Though she missed being a librarian, Caravette happily adjusted to life in the EA role, finding opportunities to imbue each environment with her trademark sunniness and imagination.

“Being a librarian was such a creative outlet, and I wasn’t sure I would get that back again,” she says. “But all the places I’ve worked have allowed me to get people excited and interested and engaged. They’ve let me just run with it.”

By 2007, Caravette was looking for her next challenge. She interviewed with Corcoran at R.J. O’Brien, where she told him one of the most important things she looked for in a job was being kept busy.

“He said, ‘I guarantee you will be busy.’ In those early years, he would always say, “Lu, are you busy? Busy enough for you?’ she laughs. “He’s a great boss — easy to get along with, family-oriented and driven, cares about employees.”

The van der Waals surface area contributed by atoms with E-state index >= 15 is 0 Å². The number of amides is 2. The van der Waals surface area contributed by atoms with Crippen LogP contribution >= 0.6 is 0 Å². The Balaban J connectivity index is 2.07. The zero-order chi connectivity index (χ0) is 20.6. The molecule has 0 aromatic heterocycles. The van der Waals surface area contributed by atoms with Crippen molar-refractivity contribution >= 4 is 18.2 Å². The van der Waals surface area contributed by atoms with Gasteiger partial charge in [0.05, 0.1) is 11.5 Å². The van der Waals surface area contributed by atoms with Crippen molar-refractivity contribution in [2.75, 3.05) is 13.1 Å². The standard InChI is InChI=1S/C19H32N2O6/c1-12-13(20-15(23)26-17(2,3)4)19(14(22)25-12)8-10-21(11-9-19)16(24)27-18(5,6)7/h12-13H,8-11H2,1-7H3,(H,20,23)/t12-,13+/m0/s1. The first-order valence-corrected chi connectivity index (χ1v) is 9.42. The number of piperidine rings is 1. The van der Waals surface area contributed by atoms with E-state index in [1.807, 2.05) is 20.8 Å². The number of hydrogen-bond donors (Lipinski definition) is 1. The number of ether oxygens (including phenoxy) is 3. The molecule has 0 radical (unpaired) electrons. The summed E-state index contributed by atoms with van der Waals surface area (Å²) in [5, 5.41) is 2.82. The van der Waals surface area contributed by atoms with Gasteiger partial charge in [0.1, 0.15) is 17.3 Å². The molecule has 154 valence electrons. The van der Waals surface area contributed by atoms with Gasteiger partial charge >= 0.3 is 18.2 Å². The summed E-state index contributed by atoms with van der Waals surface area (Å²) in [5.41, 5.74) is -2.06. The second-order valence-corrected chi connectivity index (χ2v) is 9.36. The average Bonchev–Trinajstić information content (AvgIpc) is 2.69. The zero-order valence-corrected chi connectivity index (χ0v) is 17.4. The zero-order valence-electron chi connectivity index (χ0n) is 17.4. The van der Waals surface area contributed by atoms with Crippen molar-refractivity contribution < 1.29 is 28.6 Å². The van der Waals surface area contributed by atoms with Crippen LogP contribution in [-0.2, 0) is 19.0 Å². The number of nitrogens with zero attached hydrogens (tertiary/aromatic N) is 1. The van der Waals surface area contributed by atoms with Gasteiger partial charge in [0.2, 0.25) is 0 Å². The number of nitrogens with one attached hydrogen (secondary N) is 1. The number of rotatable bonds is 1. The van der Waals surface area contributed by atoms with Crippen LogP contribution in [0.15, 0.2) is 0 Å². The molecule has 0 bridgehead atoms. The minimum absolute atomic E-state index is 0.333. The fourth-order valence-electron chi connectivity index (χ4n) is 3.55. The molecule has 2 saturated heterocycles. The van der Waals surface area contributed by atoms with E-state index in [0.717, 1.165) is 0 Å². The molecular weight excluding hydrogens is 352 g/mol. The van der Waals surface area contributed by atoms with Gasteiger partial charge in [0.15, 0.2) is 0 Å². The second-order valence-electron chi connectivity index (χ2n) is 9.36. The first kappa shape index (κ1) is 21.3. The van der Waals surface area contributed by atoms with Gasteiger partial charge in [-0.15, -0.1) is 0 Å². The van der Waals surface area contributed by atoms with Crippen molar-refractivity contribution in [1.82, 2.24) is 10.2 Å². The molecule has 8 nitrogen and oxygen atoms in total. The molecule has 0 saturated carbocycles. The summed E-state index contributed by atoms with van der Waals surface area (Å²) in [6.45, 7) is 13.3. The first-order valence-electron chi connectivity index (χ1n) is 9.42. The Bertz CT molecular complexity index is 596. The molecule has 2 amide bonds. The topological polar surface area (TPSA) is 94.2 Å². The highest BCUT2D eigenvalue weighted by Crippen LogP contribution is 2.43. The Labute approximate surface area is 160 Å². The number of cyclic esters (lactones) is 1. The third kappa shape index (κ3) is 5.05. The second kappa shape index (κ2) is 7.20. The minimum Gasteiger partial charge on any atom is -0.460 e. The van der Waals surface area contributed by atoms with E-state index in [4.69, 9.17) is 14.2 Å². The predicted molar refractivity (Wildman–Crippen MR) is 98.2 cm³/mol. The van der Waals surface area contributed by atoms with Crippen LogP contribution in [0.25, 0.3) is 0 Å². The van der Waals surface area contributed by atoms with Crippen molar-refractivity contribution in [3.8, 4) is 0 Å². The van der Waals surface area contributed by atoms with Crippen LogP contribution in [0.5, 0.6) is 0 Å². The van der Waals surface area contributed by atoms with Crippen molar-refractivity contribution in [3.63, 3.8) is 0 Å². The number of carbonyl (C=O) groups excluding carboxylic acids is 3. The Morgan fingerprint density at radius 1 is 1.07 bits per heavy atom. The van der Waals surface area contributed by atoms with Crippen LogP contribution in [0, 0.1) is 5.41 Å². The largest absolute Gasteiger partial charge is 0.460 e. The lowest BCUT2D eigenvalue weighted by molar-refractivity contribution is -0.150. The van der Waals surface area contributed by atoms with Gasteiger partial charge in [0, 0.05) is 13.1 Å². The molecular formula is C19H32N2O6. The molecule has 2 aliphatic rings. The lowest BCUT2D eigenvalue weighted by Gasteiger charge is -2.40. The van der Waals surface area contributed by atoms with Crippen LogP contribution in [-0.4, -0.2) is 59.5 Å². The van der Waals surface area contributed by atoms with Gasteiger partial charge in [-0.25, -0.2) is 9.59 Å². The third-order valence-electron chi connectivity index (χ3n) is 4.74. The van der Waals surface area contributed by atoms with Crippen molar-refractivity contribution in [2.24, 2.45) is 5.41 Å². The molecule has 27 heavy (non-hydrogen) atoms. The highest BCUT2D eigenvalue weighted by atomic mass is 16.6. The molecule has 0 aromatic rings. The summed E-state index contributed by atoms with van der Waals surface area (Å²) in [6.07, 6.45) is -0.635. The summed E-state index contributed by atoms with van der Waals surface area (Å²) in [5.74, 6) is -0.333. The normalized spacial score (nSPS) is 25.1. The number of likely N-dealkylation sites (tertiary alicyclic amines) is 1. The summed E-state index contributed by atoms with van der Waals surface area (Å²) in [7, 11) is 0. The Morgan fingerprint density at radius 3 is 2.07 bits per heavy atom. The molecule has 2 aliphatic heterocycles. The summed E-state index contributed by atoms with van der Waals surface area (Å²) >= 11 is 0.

And lucky for the employees at R.J. O’Brien, Corcoran also had a healthy dose of faith in his EA and her talent for making work enjoyable.

A balance of serious and fun

At first, it was Corcoran who floated ideas for workplace activities, and Caravette who would execute them. There were family picnics, bowling tournaments — you name it — and each event went off without a hitch thanks to her expert-level planning and organization.

And then Caravette began pitching her own ideas. Corcoran, impressed, gave her the green light. Now R.J. O’Brien has been home to shuffleboard, ping pong and interoffice golf tournaments, Mario Kart and Wii Bowling competitions, and pizza parties, among other fun-filled activities.

“We do a lot of great things for the employees — we want them to enjoy spending time here,” Caravette says. “We work hard, and we play hard, too.”